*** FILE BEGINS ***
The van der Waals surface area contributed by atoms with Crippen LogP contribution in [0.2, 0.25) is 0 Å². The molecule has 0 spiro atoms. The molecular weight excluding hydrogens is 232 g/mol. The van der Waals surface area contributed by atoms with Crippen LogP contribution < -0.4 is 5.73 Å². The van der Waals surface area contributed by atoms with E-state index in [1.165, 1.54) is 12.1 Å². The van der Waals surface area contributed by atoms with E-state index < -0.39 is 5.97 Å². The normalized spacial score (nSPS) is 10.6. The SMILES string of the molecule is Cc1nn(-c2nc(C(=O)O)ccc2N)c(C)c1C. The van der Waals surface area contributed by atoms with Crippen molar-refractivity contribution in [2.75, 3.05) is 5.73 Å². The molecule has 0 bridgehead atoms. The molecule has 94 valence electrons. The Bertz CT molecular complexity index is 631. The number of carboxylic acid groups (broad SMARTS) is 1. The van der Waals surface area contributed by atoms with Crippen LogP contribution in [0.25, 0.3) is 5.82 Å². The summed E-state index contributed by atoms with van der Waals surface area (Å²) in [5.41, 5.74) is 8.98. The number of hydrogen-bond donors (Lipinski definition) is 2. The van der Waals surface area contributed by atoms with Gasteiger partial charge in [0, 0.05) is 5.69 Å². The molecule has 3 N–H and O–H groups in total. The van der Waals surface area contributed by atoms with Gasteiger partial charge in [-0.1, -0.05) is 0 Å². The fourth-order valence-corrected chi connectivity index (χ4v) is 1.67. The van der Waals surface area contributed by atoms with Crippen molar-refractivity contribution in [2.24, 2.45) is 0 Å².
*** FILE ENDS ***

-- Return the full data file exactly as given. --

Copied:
The van der Waals surface area contributed by atoms with Crippen LogP contribution in [0.2, 0.25) is 0 Å². The molecule has 0 spiro atoms. The molecular weight excluding hydrogens is 232 g/mol. The van der Waals surface area contributed by atoms with Crippen LogP contribution < -0.4 is 5.73 Å². The van der Waals surface area contributed by atoms with E-state index in [1.165, 1.54) is 12.1 Å². The van der Waals surface area contributed by atoms with E-state index < -0.39 is 5.97 Å². The normalized spacial score (nSPS) is 10.6. The SMILES string of the molecule is Cc1nn(-c2nc(C(=O)O)ccc2N)c(C)c1C. The van der Waals surface area contributed by atoms with Crippen molar-refractivity contribution in [2.75, 3.05) is 5.73 Å². The molecule has 0 bridgehead atoms. The molecule has 94 valence electrons. The Bertz CT molecular complexity index is 631. The number of carboxylic acid groups (broad SMARTS) is 1. The van der Waals surface area contributed by atoms with Crippen LogP contribution in [0.25, 0.3) is 5.82 Å². The summed E-state index contributed by atoms with van der Waals surface area (Å²) in [5.41, 5.74) is 8.98. The number of hydrogen-bond donors (Lipinski definition) is 2. The van der Waals surface area contributed by atoms with Gasteiger partial charge in [0, 0.05) is 5.69 Å². The molecule has 3 N–H and O–H groups in total. The van der Waals surface area contributed by atoms with Gasteiger partial charge in [-0.1, -0.05) is 0 Å². The fourth-order valence-corrected chi connectivity index (χ4v) is 1.67. The van der Waals surface area contributed by atoms with Crippen molar-refractivity contribution in [2.24, 2.45) is 0 Å².